Blackburn Buccaneer S.1.(XN923) - Gatwick Aviation Museum
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Blackburn Buccaneer S.1.




Purpose Low Level Shipborne Strike
Max Speed (sea level) 626 knots (1159 km/h)
Cruising speed Approx 450 knots (833 km/h)
Service ceiling 50,000ft (15,240 m)
All-up weight 45,000 lb (20,412 kg)
Weapons 4 x 1000 lb (1,814 kg) bombs internal, 4 x 1000 lb externl underwing - nuclear capable
Range 1200 nautical miles (2,222 km)

XN923 running the starboard Gyron Junior on the 12th of February 2011.

Video of Buccaneer run


The "Buccaneer' first flew on the 30th of April 1958, with service trials being carried out on HMS Victorious from June 1959. The aircraft entered service in March 1961 with 700Z flight and became operational with 801 squadron in July 1962. It equipped a number of squadrons, 700Z (1961-63), 736 (1966-70), 800 (1964-66), 801 (1962-65), 809 (1963-65). It was phased out of Naval service in December 1970.

XN923 looking very colourful whilst with RAE. taxis back in after completing its display at RAF Coltishall on the 19th of July 1970.

Twenty pre-production, and forty production aircraft were built and delivered between October 1959 and December 1963. Blackburn Aircraft Company was taken over by the Hawker Siddeley Group in May 1963. The S 1 was replaced by the S 2 which had a substantially enhanced capability over the S 1 and was destined to see considerable service before being retired by the R.A.F. to whom they were transferred in the 1970's. The following Serial No's were allocated to S 1 Buccaneer's; XK486 (Prototype), XK523-XK536 (pre-production), XN922-XN935, XN948-XN973.


The Buccaneer S 1 was designed to achieve surprise by flying at subsonic speed under the enemy radar to deliver nuclear or conventional bombs against targets at sea or on land. The Buccaneer was designed to carry a substantial payload without the need to fly at airframe stressing supersonic speeds. It was fitted with avionics equipment that ensured precision navigation and weapons delivery accuracy.


Some of the weapons payload is held in a rotating bomb bay, weapon delivery being by either conventional bombing or by "tossing" the bomb - a technique which added to the aircraft’s survival chances, especially if delivering a nuclear weapon. During this time the majority of aircraft were painted a reflective white colour. The aircraft was also capable of photo reconnaissance and deep visual surface search. This role was employed during the 1965 Beira Patrol when the oil embargo on Rhodesia was being enforced.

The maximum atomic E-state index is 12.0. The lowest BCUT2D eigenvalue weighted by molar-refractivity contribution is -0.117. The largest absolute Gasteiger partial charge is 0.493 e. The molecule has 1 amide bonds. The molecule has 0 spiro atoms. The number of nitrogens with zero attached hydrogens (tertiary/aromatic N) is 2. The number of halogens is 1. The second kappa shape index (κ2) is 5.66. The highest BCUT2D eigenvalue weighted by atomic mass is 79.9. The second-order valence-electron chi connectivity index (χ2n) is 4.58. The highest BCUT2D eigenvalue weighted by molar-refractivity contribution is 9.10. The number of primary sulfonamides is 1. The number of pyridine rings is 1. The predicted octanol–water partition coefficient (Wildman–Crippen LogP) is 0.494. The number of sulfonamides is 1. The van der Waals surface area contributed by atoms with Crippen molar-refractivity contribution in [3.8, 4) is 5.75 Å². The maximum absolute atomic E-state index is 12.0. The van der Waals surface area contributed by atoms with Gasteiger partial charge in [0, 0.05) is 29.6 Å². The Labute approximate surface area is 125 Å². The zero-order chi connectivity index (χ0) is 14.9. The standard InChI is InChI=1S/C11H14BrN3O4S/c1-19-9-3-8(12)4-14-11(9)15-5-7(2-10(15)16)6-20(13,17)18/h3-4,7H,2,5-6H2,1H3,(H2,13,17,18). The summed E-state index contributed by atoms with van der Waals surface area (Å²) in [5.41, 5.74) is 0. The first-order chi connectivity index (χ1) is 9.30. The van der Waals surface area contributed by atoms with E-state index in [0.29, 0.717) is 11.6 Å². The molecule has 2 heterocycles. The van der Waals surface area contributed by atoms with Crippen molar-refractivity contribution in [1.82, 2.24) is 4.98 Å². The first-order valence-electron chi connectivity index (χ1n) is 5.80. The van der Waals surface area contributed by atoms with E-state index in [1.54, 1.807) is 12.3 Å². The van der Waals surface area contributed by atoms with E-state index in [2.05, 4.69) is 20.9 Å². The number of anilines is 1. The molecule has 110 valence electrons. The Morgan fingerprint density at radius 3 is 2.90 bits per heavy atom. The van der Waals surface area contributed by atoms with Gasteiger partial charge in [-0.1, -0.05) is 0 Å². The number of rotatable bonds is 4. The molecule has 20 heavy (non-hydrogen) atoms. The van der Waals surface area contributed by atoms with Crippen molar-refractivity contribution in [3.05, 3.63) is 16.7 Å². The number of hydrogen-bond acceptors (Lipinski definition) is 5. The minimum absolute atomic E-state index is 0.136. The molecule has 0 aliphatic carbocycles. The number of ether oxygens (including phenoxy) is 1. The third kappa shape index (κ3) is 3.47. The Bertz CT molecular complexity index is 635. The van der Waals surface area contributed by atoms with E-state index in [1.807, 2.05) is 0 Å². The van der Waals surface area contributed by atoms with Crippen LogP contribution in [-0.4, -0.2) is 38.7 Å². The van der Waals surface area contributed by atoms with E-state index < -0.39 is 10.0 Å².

Gatwick Aviation Museum History

XN923 did not see active service. It was used by the Ministry of Defence for service trials at West Freugh in Scotland and by A& AEE at Boscombe Down in Wiltshire. Purchased by Peter Vallance when put up for sale and transported to Charlwood by road arriving on 23rd March 1990.

XN923 Looking ready to launch as she sits waiting in the spring sunlight at Gatwick Aviation Museum. (2007)


Information curtesy of Norman Roberson
XN923 - 16/5/74 at RAE West Freugh, prior to its last flight to A & AEE Boscombe down, when it was finally grounded after landing there.

The proof (not that we need it!) that the S.1 does run.

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Following several months work the Port Gyron Junior on XN923 was spun over for the first time in early March 2012. The engine replaced a heavily corroded item with a ex static display engine that had obviously been kept indoors for many years. The engine was blown over three times, the first time was completely "dry" and just ensured that no major faults existed in the running gear. The second time it was blown over "wet" to ensure that no major problems were present in the fuel system. Both of these were accomplished successfully with only a minor problem during the wet run. This was a pre-existing problem that was quickly resolved. Finally the "crackers" were fired and the engine lit and ran smoothly, it ran for just a few minutes at little more than idle, all parameters were within spec. This almost completes the engine change that started in late 2011, further test runs will be made in the next few weeks before it will be declared fully serviceable. With this engine now running XN923 is capable of running both Gyron Juniors, it is intended that they will be run together in future. In general these runs will take place outside of normal public opening times, unless a specific event is planned and this will be advertised on this web site.

XN923 ready for the first run of the "new" port Gyron Cockpit instruments shows she's running!


A second run of the port engine was recently carried out in the late morning, this was succesful and the starboard engine was also started. This provided an invaluable reference and with both running it has shown that some minor adjustments are needed.

March 2018: XN923 will soon be prepared to go into a long term restoration program. To start this process the mainplanes will be removed and stored ready for restoration. Once they are removed and possibly the tailplane, the fuselage will be pulled into the building alongside Lightning 53-671. With the main bulk of the aeroplane inside the major restoration work can commence. It anticipated that this will take approximately 2-3 years.